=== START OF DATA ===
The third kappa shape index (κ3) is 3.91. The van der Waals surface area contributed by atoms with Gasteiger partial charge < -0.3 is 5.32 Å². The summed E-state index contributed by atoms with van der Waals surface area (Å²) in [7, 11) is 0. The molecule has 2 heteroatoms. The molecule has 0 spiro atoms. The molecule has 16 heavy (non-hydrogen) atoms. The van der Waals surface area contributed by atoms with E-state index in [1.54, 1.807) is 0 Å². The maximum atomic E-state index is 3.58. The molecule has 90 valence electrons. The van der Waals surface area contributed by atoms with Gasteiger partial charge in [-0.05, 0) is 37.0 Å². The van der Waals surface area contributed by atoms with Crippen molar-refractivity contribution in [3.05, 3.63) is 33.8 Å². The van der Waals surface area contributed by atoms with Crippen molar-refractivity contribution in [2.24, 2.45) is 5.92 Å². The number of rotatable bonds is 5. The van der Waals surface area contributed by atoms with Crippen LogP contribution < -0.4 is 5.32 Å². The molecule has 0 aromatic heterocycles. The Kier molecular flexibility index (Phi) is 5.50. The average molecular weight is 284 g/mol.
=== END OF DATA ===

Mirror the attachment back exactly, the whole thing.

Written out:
The third kappa shape index (κ3) is 3.91. The van der Waals surface area contributed by atoms with Gasteiger partial charge < -0.3 is 5.32 Å². The summed E-state index contributed by atoms with van der Waals surface area (Å²) in [7, 11) is 0. The molecule has 2 heteroatoms. The molecule has 0 spiro atoms. The molecule has 16 heavy (non-hydrogen) atoms. The van der Waals surface area contributed by atoms with E-state index in [1.54, 1.807) is 0 Å². The maximum atomic E-state index is 3.58. The molecule has 90 valence electrons. The van der Waals surface area contributed by atoms with Gasteiger partial charge in [-0.05, 0) is 37.0 Å². The van der Waals surface area contributed by atoms with Crippen molar-refractivity contribution in [3.05, 3.63) is 33.8 Å². The van der Waals surface area contributed by atoms with Crippen molar-refractivity contribution in [2.24, 2.45) is 5.92 Å². The number of rotatable bonds is 5. The van der Waals surface area contributed by atoms with Crippen LogP contribution < -0.4 is 5.32 Å². The molecule has 0 aromatic heterocycles. The Kier molecular flexibility index (Phi) is 5.50. The average molecular weight is 284 g/mol.